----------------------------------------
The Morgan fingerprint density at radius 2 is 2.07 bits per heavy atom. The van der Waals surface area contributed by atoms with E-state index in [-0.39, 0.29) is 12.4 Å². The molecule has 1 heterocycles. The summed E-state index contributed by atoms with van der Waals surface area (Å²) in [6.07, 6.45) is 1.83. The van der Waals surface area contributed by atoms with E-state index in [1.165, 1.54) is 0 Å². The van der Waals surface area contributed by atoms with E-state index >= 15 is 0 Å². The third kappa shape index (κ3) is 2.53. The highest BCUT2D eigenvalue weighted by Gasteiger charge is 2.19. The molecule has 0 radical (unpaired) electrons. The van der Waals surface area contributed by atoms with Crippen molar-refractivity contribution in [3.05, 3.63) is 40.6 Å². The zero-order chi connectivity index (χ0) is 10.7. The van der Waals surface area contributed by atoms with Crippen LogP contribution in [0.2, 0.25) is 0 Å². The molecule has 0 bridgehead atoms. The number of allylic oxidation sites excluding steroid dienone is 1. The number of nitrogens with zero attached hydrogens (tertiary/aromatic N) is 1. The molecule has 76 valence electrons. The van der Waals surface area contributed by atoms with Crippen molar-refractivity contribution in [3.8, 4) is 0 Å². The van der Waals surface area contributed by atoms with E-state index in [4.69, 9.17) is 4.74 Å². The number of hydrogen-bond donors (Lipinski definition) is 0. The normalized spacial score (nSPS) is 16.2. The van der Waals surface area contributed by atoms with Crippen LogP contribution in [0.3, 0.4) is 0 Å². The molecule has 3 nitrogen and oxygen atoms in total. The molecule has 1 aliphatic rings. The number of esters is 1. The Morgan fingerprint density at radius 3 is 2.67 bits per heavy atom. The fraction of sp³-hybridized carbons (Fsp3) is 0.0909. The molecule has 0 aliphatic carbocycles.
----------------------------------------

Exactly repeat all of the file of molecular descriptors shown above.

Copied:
The Morgan fingerprint density at radius 2 is 2.07 bits per heavy atom. The van der Waals surface area contributed by atoms with E-state index in [-0.39, 0.29) is 12.4 Å². The molecule has 1 heterocycles. The summed E-state index contributed by atoms with van der Waals surface area (Å²) in [6.07, 6.45) is 1.83. The van der Waals surface area contributed by atoms with E-state index in [1.165, 1.54) is 0 Å². The van der Waals surface area contributed by atoms with E-state index >= 15 is 0 Å². The third kappa shape index (κ3) is 2.53. The highest BCUT2D eigenvalue weighted by Gasteiger charge is 2.19. The molecule has 0 radical (unpaired) electrons. The van der Waals surface area contributed by atoms with Crippen molar-refractivity contribution in [3.05, 3.63) is 40.6 Å². The zero-order chi connectivity index (χ0) is 10.7. The van der Waals surface area contributed by atoms with Crippen LogP contribution in [0.2, 0.25) is 0 Å². The molecule has 0 bridgehead atoms. The number of allylic oxidation sites excluding steroid dienone is 1. The number of nitrogens with zero attached hydrogens (tertiary/aromatic N) is 1. The molecule has 76 valence electrons. The van der Waals surface area contributed by atoms with Crippen molar-refractivity contribution in [3.8, 4) is 0 Å². The van der Waals surface area contributed by atoms with E-state index in [4.69, 9.17) is 4.74 Å². The number of hydrogen-bond donors (Lipinski definition) is 0. The normalized spacial score (nSPS) is 16.2. The van der Waals surface area contributed by atoms with Crippen LogP contribution in [0.3, 0.4) is 0 Å². The molecule has 3 nitrogen and oxygen atoms in total. The molecule has 1 aliphatic rings. The number of esters is 1. The Morgan fingerprint density at radius 3 is 2.67 bits per heavy atom. The fraction of sp³-hybridized carbons (Fsp3) is 0.0909. The molecule has 0 aliphatic carbocycles.